I am following Chris’ theme from last week, regarding ominous and personal, unsettling tales. I am not the avid Ghost Hunter that Mr. Clark is; and truthfully, Chris is more confident about the social agendas of ghosts and their lounging about… I suppose I am undecided. However, that being said…
The year was 1995. Katie and I were married that August and we were living in Provo, Utah that fall, where we attended the BYU. To help Katie’s family, we had agreed to live in the basement apartment of Katie’s grandfather’s house. It was a yellow, two-story house on 50 East, right behind the Brick Oven, where the pasta bar became all-you-can-eat-for-half-price after 9 p.m. Rather capacious for the location, and quite outdated in comparison to the new student apartments across the street, the house looked out of place.
Katie’s grandfather had experienced a number of strokes in his old age and was not the picture of health. He could barely move on his own and required others to help him bathe, eat, and change his clothing. He didn’t need any help going to the bathroom, however, because he did that wherever and whenever he pleased.
Though the bedrooms were on the second story, to help Grandpa get around, he and his sleeping arrangements had been moved to the main floor. The four bedrooms upstairs were spacious, along with a full bathroom and several sizeable closets that were used for either storage or just left empty. With nobody living up there, and no maids, the upstairs was always very still and dusty. It was like nobody had been up there since 1857, when the Saints built the first two-story house in Provo. (I didn’t fact check any of that last sentence.)
The main floor featured the front room, where Grandpa spent most of his time watching television and spitting out his pills that we had given him about 5 minutes earlier, with a dining room and a kitchen behind the front room. Off to the side was a parlor that had been turned into Grandpa’s bedroom. Our basement apartment was directly under his bedroom. There was a set of stairs that went up from the back of our apartment into the kitchen on the main floor, and that was the path we usually traveled to go up and check on Grandpa and take care of him.
Once, in the middle of the night, Grandpa fell out of bed. Turned out he was coherent enough to recognize he had to go to the bathroom and wanted to try and make it on his own, bless him. Unfortunately, he got as far as sitting up in bed…then he sort of just fell out of it and onto the floor. The thud woke me up and I went upstairs, hoisted him up off the floor, checked his diaper, and put him back in bed. As I walked back down the stairs from the kitchen to the basement, it dawned on me how wise we were to live in the basement; strategically so, as we could hear Grandpa on such occasions.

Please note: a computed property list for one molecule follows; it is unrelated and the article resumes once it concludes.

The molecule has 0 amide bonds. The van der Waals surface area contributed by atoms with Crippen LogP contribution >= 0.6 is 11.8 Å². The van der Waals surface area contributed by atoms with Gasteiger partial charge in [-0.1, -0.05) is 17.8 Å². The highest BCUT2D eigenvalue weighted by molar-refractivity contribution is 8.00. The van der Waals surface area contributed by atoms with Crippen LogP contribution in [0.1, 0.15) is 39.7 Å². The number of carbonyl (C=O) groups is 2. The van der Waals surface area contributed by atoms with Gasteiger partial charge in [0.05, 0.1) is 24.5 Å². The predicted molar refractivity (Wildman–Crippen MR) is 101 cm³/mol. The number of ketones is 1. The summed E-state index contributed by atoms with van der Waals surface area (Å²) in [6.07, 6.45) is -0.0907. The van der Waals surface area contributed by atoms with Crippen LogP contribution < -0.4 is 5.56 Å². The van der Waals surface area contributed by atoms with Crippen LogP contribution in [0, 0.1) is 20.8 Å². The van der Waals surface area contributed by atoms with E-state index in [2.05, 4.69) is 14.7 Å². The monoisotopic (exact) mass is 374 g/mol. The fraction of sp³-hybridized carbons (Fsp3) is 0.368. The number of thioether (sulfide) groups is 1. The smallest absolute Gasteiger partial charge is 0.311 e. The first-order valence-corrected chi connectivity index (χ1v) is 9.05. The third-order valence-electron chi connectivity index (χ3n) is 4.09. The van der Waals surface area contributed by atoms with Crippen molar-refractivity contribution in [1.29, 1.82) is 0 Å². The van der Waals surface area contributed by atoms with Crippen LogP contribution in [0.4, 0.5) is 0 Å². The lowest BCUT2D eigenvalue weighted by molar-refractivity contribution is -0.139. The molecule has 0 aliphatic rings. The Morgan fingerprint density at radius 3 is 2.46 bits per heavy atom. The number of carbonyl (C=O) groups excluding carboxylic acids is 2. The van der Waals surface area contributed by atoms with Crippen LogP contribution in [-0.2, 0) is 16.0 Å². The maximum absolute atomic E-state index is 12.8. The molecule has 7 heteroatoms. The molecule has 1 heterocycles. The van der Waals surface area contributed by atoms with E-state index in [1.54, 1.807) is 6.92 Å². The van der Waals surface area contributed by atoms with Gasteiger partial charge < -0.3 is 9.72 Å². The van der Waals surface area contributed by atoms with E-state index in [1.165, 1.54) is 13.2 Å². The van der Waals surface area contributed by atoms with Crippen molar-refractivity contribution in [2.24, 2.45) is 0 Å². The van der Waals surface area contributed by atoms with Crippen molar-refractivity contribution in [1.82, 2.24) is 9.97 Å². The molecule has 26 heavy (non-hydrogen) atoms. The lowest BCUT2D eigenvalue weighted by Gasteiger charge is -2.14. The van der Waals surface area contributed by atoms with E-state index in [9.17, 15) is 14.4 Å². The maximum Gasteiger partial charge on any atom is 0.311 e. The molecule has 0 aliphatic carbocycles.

We had lived in the apartment just shy of two months when one of the most unsettling things took place one evening, ‘round midnight.
Katie and I were going to bed and had most likely just finished chatting about how nobody could possibly ever be in love as much as us, and even though we were newlyweds, we would totally act the same giddy way our whole lives, because we were awesome and we would always find each others’ belches endearing and everything we did would be cute forever and ever. We had been lying there in the dark, silently, for those few minutes before one drifts off to sleep, when abruptly, there were five distinct, deliberate, and pounding footsteps running across the floor above us. We both shot up in bed, looked at each other, and shouted “What was THAT?!”
I physically jumped out of bed. “Did you hear that?!”
“Was that right above us?!” asked my panicked wife.
“That couldn’t have been Grandpa,” I said. “I hoisted him off the floor the other night. He’s like an enormous sack of Hogi Yogi. That was something else. SOMEBODY IS IN THE HOUSE.”
Having almost drifted off for the night and then to be shocked into a state of panic, my adrenaline was really hummin’. I ran up the back stairs, through the kitchen, and into Grandpa’s room. He didn’t budge. Still snoring, wrapped under his blankets, he was unaware of anything. I did a lap around the main floor – through the front room, the dining room, the kitchen – I saw no signs of anything. My nerves were on fire!
I grabbed the fireplace poker, and I took off up the stairs. I could almost hear the people yelling at my movie screen “Don’t go up the stairs!!!!! You’ll kill yourself!!!!”
I didn’t turn on any lights, for fear of giving away my exact location to the intruder. I ran into every bedroom and closet, ripping the doors open, each time fully expecting to confront somebody. When I tore open the final door to reveal absolutely nothing, I paused only for a second before the horrible thought came to me, “He’s run down the back stairs into my apartment and he has Katie!” Faster than I had run up the stairs, I ran back down, through the kitchen, down another flight of stairs and into my little apartment.
There was Katie, sitting up in bed with the covers pulled up to her chin.“Who is it? Who was there?”
“There’s nobody there. There is not one soul in this house except us and Grandpa.”
I went back up and took a more calculated and leisure trip through the house, paying more attention to detail and looking to see if there were any small signs of disturbance. I couldn’t see a thing.
It was a few weeks after that, when we were relating this experience to some of Katie’s family. Her mom had sat silently through our story, but afterwards pulled us aside. It was then she told us that her brother, Katie’s uncle, used to live in that very basement apartment, years before us. He had moved back home as an adult, due to some struggles with emotional and mental imbalances – some very real issues with depression. He had killed himself in that very apartment.